Everybody's got something they're good at, haven't they? I may manage to make bangers and mash look like last week's leftovers, but I can throw a bullseye with just the blinking of an eye. I'm not bragging, believe me.
My mum-in-law thought I should stay at home and practice baking blind or cooking something without charcoaling it. I was quite happy to live on takeaways and stock up on all these 'buy-two-get-one-free' TV dinners which I could whack into the freezer. Even if I'd wanted to improve my culinary skills, I just didn't have the time. I was on a roll. I was working my way up to the National Championships. Nobody was going to stop me.
It's not as if my husband, Mark, didn't know about my darts playing. We actually met at a darts tournament. We were playing in rival teams, his office against mine. He didn't seem to mind that my team beat his; truly slaughtered them. He congratulated me, bought me a drink, drove me home, and the rest was history.
When we married I didn't exactly scream out for a dart-shaped wedding cake. In fact, during that first week of our honeymoon I found myself - rather foolishly - saying I'd try harder with my cooking, if he'd put the same effort into learning D-I-Y.
But later, when the honeymoon was over, I was itching to get back to my darts.
When I announced I intended pursuing my darts career, Mark went quiet, but his mother hit the roof. "You're a married woman now, Tina," she snorted. "Darts matches are for beer-bellied, chain-smoking males."
I looked to Mark for support, but he'd already got his nose stuck in a D-I-Y manual. After she'd gone, I reluctantly flicked through the cook book which had come with my new oven. I'd start with something simple like an omelette.
Just as I was nervously cracking an egg, the phone rang. Mark answered it. "It's your mate, Helen," he muttered, plonking the receiver down on the hall table. "I'm off down the pub for a quick pint. Then I'm going to get cracking on decorating the spare bedroom."
Helen sounded very excited. "You must come to the next darts' evening," she screeched. "There's going to be a television crew there. Evidently somebody's doing a documentary on role-reversal."
"So what had darts got to do with it?" I asked puzzled.
"Darts was traditionally a man's game. You know. Beer bellies and smoky pubs. That sort of thing."
Now where had I heard that before?
I'm no fool. I leapt at the opportunity of appearing on telly. But how was I going to manage to get away with it without Mark, and more importantly his mother finding out?
I told Helen my dilemma. Being a woman, she came up trumps, of course. "Just tell him you and me are going to cookery lessons."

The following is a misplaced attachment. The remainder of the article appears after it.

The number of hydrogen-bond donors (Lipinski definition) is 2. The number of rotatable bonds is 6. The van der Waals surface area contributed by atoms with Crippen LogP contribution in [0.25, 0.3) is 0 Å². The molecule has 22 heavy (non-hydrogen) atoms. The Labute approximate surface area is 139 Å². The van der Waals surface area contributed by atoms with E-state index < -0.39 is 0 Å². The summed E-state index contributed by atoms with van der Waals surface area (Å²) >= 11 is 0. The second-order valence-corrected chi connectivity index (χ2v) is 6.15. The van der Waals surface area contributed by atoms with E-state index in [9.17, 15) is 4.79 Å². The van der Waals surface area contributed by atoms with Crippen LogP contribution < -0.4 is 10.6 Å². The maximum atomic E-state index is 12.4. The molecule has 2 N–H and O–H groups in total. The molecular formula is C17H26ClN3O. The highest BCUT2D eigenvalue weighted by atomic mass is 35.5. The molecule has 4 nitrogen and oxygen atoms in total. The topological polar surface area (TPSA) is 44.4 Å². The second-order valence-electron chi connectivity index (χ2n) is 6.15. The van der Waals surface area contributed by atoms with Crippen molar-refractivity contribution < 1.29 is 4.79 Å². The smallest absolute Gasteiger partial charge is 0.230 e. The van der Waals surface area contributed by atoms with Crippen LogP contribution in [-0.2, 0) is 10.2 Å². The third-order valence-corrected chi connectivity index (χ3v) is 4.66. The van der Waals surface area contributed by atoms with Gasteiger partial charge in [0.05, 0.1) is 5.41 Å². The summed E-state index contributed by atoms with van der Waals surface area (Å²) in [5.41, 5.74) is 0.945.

What a doll she is! "See you Tuesday!" I shouted with delight.
True to his word, Mark had his quick pint and was soon letting himself back in the front door. When I told him Helen and I were going to learn how to cook properly, he gave me one of those silly grins which usually preceded him sweeping me up into his arms and staggering up the stairs with me. This time he made a grab for the paint pot and brushes and staggered up the stairs with them instead.
Tuesday evening came, and I was just snatching up my car keys when Mark piped up from the armchair in front of East Enders, "You don't look as if you're going to a cookery lesson, Tina. Where are your ingredients? My sister used to have to take loads of stuff, flour, that sort of thing."
I stopped dead. Oh, no. He'd found me out. Then I had a brainwave. "It's just theory tonight. The teacher is going to do a demonstration. That's why I don't need to take anything." I was just about to dart out the door - sorry about the pun - when he jumped out the chair and said, "Tell you what, love. I'll give you a lift. I wasn't too happy with the way the engine sounded this morning. I'd hate you to break down in the dark."
That was it. My cover was blown. He'd guessed, of course...Then I had a brainstorm. "Oh thanks, love. Tell you what. Just drop me off at Helen's. We were going to go in her car anyway."
I'm lucky Mark is slow on the uptake and Helen is very quick-witted. As soon as she saw us arrive, she guessed I was working on a decoy. She even managed to charmingly persuade my husband that she'd drive me home.
"Phew!" I breathed a sigh of relief as she and I drove off to the darts' match and that exciting TV documentary filming, which went superbly.
I'm sorry to say my cooking didn't improve. Well how could it when I was playing darts every Tuesday evening instead of brushing up on my shortcrust pastry? Mark suggested I ask the cookery teacher for a refund. Then when the documentary was due to be shown on television, I knew I had to come clean. I braced myself for a terrible scene when I told Mark the truth and nothing but the truth.
"You daft thing," he laughed, wrapping his arms around me. "I hadn't guessed about the telly bit, but of course I knew what you were getting up to."
"And you're not mad at me?" I said, not knowing whether to laugh or cry.
"Course not. Now let's watch this documentary."
And in case you're wondering: I won the National Championships. After seeing me on the telly, even Mark's mum rallied round to cheer me on! Soon I'll be having to defend my title.
And Mark? Good old, darling old Mark. He's revelling in my success. Oh, and he sure cooks a mean omelette!